## 21.4 Part 3: A geom

In many cases a Stat-centred approach is sufficient, for example, many of the graphic primitives provided by the ggforce package are Stats. But we need to go further with the spring geom because the tension and diameter aesthetics need specified in units that are unrelated to the coordinate system. Consequently, we’ll rewrite our geom to be a proper Geom extension.

### 21.4.1 Geom extensions

As discussed in Section 20, there are many similarities between Stat and Geom extensions. The biggest difference is that Stat extensions return a modified version of the input data, whereas Geom extensions return graphical objects (technically, grid grobs; more on that later).

Since our geom is a special type of a path, we can get pretty far by simply extending GeomPath and modifying the data before it is rendered:

GeomSpring <- ggproto("GeomSpring", GeomPath,
...,
setup_data = function(data, params) {
cols_to_keep <- setdiff(names(data), c("x", "y", "xend", "yend"))
springs <- lapply(seq_len(nrow(data)), function(i) {
spring_path <- create_spring(
data$x[i], data$y[i], data$xend[i], data$yend[i],
diameter = data$diameter[i], tension = data$tension[i],
n = params$n ) spring_path <- cbind(spring_path, unclass(data[i, cols_to_keep])) spring_path$group <- i
spring_path
})
do.call(rbind, springs)
},
...
)

Here we override the the setup_data() method, applying create_spring() to each row. This is simple, but isn’t really an improvement over our StatSpring approach because setup_data() is called before the default and set aesthetics are added to the data, so it will only work if everything is defined within aes().

To make things better, we’ll need to move our data manipulation into the draw_*() methods. Fortunately, we can re-use the GeomPath implementation so we don’t yet have to learn about exactly what type of output we need to produce:

GeomSpring <- ggproto("GeomSpring", Geom,
setup_data = function(data, params) {
if (is.null(data$group)) { data$group <- seq_len(nrow(data))
}
if (anyDuplicated(data$group)) { data$group <- paste(data$group, seq_len(nrow(data)), sep = "-") } data }, draw_panel = function(data, panel_params, coord, n = 50, arrow = NULL, lineend = "butt", linejoin = "round", linemitre = 10, na.rm = FALSE) { cols_to_keep <- setdiff(names(data), c("x", "y", "xend", "yend")) springs <- lapply(seq_len(nrow(data)), function(i) { spring_path <- create_spring(data$x[i], data$y[i], data$xend[i],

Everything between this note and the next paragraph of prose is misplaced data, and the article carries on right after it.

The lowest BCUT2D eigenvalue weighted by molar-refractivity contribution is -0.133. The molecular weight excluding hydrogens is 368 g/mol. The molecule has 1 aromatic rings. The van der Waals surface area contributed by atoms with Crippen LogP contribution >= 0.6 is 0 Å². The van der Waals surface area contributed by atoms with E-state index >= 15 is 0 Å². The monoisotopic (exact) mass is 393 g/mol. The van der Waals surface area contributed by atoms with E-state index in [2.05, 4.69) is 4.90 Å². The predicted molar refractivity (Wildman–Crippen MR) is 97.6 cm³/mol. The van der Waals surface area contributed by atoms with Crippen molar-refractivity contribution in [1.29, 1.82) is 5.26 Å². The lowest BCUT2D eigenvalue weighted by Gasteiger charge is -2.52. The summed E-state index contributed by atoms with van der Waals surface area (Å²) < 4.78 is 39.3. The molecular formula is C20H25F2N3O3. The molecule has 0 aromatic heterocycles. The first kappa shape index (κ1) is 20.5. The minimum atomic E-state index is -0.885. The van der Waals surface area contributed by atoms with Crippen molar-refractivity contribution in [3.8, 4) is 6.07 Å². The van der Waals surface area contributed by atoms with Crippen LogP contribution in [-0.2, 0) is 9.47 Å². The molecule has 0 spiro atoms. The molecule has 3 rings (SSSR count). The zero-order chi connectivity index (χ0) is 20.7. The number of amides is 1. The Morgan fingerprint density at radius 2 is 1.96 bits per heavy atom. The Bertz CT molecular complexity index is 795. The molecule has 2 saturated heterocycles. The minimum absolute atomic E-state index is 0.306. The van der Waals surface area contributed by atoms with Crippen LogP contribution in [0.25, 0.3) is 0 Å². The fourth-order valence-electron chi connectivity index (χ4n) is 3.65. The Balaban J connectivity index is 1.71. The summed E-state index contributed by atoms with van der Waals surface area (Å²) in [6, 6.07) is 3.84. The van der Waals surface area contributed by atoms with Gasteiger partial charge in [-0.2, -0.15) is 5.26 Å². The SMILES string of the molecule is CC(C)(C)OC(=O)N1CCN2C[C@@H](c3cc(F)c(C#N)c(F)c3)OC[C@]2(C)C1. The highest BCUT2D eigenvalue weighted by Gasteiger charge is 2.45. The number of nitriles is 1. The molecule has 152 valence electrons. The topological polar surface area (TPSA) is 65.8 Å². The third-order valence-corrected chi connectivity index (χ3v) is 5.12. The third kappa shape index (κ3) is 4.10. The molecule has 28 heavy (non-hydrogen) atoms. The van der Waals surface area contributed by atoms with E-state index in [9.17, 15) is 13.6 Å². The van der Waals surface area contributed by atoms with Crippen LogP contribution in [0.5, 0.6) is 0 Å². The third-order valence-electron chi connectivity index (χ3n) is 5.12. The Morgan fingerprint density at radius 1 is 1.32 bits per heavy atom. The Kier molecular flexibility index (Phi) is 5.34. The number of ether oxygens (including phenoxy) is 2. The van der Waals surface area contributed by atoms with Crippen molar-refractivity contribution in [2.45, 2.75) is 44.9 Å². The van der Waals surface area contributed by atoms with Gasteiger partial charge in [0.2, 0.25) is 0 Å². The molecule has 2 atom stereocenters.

data$yend[i], data$diameter[i],
data$tension[i], n) cbind(spring_path, unclass(data[i, cols_to_keep])) }) springs <- do.call(rbind, springs) GeomPath$draw_panel(
data = springs,
panel_params = panel_params,
coord = coord,
arrow = arrow,
lineend = lineend,
linejoin = linejoin,
linemitre = linemitre,
na.rm = na.rm
)
},
required_aes = c("x", "y", "xend", "yend"),
default_aes = aes(
colour = "black",
size = 0.5,
linetype = 1L,
alpha = NA,
diameter = 1,
tension = 0.75
)
)

Developers used to object-oriented design may frown upon this design where we call the method of another kindred object directly (GeomPath$draw_panel()), but since Geom objects are stateless this is as safe as subclassing GeomPath and calling the parent method. You can see this approach all over the place in the ggplot2 source code. If you compare this code to our StatSpring implementation in the last chapter you can see that the compute_panel() and draw_panel() methods are quite similar with the main difference being that we pass on the computed spring coordinates to GeomPath$draw_panel() in the latter method. Our setup_data() method has been greatly simplified because we now relies on the default_aes functionality in Geom to fill out non-mapped aesthetics.

Creating the geom_spring() constructor is almost similar, except that we now uses the identity stat instead of our spring stat and uses the new GeomSpring instead of GeomPath.

geom_spring <- function(mapping = NULL, data = NULL, stat = "identity",
position = "identity", ..., n = 50, arrow = NULL,
lineend = "butt", linejoin = "round", na.rm = FALSE,
show.legend = NA, inherit.aes = TRUE) {
layer(
data = data,
mapping = mapping,
stat = stat,
geom = GeomSpring,
position = position,
show.legend = show.legend,
inherit.aes = inherit.aes,
params = list(
n = n,
arrow = arrow,
lineend = lineend,
linejoin = linejoin,
na.rm = na.rm,
...
)
)
}

Without much additional work we now have a proper geom with working default aesthetics and the possibility of setting aesthetics as parameters.

ggplot(some_data, aes(x, y, xend = xend, yend = yend)) +
geom_spring(diameter = 0.5)

This is basically as far as we can get without learning about grid grobs, the underlying object that actually does the drawing. Creating grid grobs is an advanced technique, needed by relatively few geoms. But creating a grid grob gives you the power to use absolute units (e.g. 1cm) and to adjust the display of the geom based on the size of the output device.

### 21.4.2 Post-Mortem

In this section we finally created a full Geom extension that behaves as you’d expect. This is often, but not always, the natural conclusion to the development of new layer. The chief advantage of the Stat approach is that you can use the same stat with multiple geoms. The final choice is ultimately up to you and should be guided by how you envision the layer to be used.

We haven’t talked about what goes on inside the draw_*() methods yet. Often it is enough to use a method from existing geom. For example, even the relatively component GeomBoxplot just uses the draw methods from GeomPoint(), GeomSegment and GeomCrossbar. But if you need to go deeper, you’ll need to learn a little about grid